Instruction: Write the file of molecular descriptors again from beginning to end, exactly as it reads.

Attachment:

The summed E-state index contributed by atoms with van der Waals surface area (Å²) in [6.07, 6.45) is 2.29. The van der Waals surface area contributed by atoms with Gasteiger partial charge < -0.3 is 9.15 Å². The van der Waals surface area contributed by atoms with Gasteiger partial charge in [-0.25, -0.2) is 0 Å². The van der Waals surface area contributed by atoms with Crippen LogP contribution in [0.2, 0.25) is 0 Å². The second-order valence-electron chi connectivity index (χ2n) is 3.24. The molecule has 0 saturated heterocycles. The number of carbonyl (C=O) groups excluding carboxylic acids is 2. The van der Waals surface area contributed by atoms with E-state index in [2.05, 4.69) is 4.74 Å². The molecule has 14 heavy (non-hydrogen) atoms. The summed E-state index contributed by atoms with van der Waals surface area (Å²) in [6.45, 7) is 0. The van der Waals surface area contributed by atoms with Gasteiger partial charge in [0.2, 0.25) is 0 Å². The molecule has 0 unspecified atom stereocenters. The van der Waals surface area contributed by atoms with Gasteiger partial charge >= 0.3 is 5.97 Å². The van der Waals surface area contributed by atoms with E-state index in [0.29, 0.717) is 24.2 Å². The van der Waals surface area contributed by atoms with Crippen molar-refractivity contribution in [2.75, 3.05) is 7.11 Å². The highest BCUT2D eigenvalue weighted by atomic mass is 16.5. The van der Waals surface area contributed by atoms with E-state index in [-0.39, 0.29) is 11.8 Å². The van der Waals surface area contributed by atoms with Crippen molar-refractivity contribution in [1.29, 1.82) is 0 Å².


The summed E-state index contributed by atoms with van der Waals surface area (Å²) in [6.07, 6.45) is 2.29. The van der Waals surface area contributed by atoms with Gasteiger partial charge < -0.3 is 9.15 Å². The van der Waals surface area contributed by atoms with Gasteiger partial charge in [-0.25, -0.2) is 0 Å². The van der Waals surface area contributed by atoms with Crippen LogP contribution in [0.2, 0.25) is 0 Å². The second-order valence-electron chi connectivity index (χ2n) is 3.24. The molecule has 0 saturated heterocycles. The number of carbonyl (C=O) groups excluding carboxylic acids is 2. The van der Waals surface area contributed by atoms with E-state index in [2.05, 4.69) is 4.74 Å². The molecule has 14 heavy (non-hydrogen) atoms. The summed E-state index contributed by atoms with van der Waals surface area (Å²) in [6.45, 7) is 0. The van der Waals surface area contributed by atoms with Gasteiger partial charge in [0.2, 0.25) is 0 Å². The molecule has 0 unspecified atom stereocenters. The van der Waals surface area contributed by atoms with Gasteiger partial charge >= 0.3 is 5.97 Å². The van der Waals surface area contributed by atoms with E-state index in [0.29, 0.717) is 24.2 Å². The van der Waals surface area contributed by atoms with Crippen molar-refractivity contribution in [2.75, 3.05) is 7.11 Å². The highest BCUT2D eigenvalue weighted by atomic mass is 16.5. The van der Waals surface area contributed by atoms with E-state index in [-0.39, 0.29) is 11.8 Å². The van der Waals surface area contributed by atoms with Crippen molar-refractivity contribution in [1.29, 1.82) is 0 Å².